I’ve been fascinated by abandoned buildings for as long as I can remember. Perhaps it was something my parents instilled in me. I remember family camping trips where we’d end up in remote ghost towns exploring the remnants left behind. I have vivid memories of growing up in the Adelaide Hills, riding my BMX down dirt roads to discover and explore abandoned farmhouses.

I wish I’d taken a camera to some of those early locations. It’s only in the past three years that I bought my DSLR and started documenting the places I explore. The majority of my photography is shot with a Nikon D610 and a 14-millimetre wide-angle lens.

Sometimes I use artificial lighting and coloured gels in my photography. Occasionally it’s out of necessity, but often it’s to breathe some life back into these spaces – spaces which occupy a strange half-life between the living and the dead.

Urban exploration, urbex, infiltration – call it what you will. I was exploring before the dawn of the internet – before I even realised there was a name for what I do. I don’t really like labels and being pigeon-holed as an “urbex” photographer. Allocating my interest to a category implies that it belongs to a certain group. For me, my exploring has always been a solo thing and I’ve never really felt part of a group of explorers. However, I do abide by the unwritten urbex code of “take nothing but photographs and leave nothing but footprints”. I’ve seen many a location destroyed by those who follow their own agenda.

I’ve been fortunate to meet some very obliging building owners who have allowed me access to their buildings. I’m grateful for these opportunities. Ninety-nine per cent of the time, I post photographs without recognisable elements, or with cryptic titles. Mostly, I don’t disclose the locations, either. This is partly to protect the location; partly so as to not encourage others; partly because of the research, time and effort I’ve put into finding and exploring the location myself.

When I do name a location, it’s carefully considered and usually based on the fact that it has already been demolished, is in the final stages of redevelopment or is well alarmed and protected.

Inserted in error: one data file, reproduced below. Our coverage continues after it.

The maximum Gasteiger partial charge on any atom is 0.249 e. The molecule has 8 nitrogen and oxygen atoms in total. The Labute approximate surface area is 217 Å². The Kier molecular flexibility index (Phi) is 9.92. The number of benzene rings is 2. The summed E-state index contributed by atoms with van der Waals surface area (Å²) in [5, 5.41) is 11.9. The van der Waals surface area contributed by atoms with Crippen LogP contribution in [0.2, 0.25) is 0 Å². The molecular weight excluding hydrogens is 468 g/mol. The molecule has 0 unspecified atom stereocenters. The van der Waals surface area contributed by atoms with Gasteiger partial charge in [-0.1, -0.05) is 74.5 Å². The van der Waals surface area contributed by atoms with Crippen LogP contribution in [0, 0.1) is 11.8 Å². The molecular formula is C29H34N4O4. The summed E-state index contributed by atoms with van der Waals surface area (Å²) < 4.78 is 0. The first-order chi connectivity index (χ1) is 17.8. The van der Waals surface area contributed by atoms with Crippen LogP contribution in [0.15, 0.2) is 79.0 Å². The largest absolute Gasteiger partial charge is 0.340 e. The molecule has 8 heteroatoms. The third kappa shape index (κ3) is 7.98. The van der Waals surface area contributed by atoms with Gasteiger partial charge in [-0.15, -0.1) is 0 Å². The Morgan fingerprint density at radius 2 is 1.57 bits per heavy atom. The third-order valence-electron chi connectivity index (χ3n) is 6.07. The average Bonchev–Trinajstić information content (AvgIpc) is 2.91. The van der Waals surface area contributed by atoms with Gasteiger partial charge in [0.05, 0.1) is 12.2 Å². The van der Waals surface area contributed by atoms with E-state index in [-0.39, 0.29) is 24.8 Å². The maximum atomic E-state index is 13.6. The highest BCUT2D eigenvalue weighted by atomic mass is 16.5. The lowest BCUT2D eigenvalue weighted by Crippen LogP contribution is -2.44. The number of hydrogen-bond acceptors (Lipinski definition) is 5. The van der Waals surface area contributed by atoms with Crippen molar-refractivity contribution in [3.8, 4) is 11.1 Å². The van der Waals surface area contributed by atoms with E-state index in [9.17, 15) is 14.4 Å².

There are photographs of places I explored three years ago, which I’m yet to publish, because the time isn’t right. Some photographs I’ll never publish. Sometimes this is at the request of the building owner, but more often than not, it’s a personal judgment call to protect the integrity of a space. One of the problems with posting things on social media is the inability to know the motivations of your audience or control its actions.

Exploring used to be something I did out of sheer curiosity. I’m still driven by the sense of awe and wonder which accompanies that first explore of a new location. I want to know who lived here, what their stories were and where they went. I enjoy the nostalgia and melancholy that often accompany those questions. I’m also driven by the personal release offered by photography. It’s a way to channel my artistic energies and inner demons.

But it’s also evolved into something more. Being able to tell the story of a space to a curious public is important. My hope is that my photography connects with people, tells a story, shows a side of my city that most don’t ever see and sparks conversation. A number of the places I’ve photographed are at the end of their life, but an even greater number can still be repurposed, revamped and reused. Often you just need to look past the decay to see the possibilities.

There’s beauty in decay. Sometimes it’s in nature reshaping and reclaiming what was left behind. Other times it’s the legacy left behind by the previous occupants – photographs, letters, notes, clothing, furniture and other personal effects. I feel very close to the story of the people who once occupied a space when these elements are intact. It’s a very raw connection with history, which I enjoy.

As a society, we’re quick to forget. A matter of years, perhaps a generation, and the memory of a location is lost. Many of these places were never photographed internally when they were active, working buildings. I’ve realised that I’m documenting places that are often in their final days, and capturing an historical record. I think it’s important to remember the past and honour the history of these spaces.

Often people contact me to share their memories and stories of these locations. Occasionally that conversation leads to a memory about another location and puts me on the track to my next explore. Other times filmmakers and creatives contact me wondering how to make contact with the building owner for a creative project. I enjoy this aspect of my photography the most: the ability to spark discussion.

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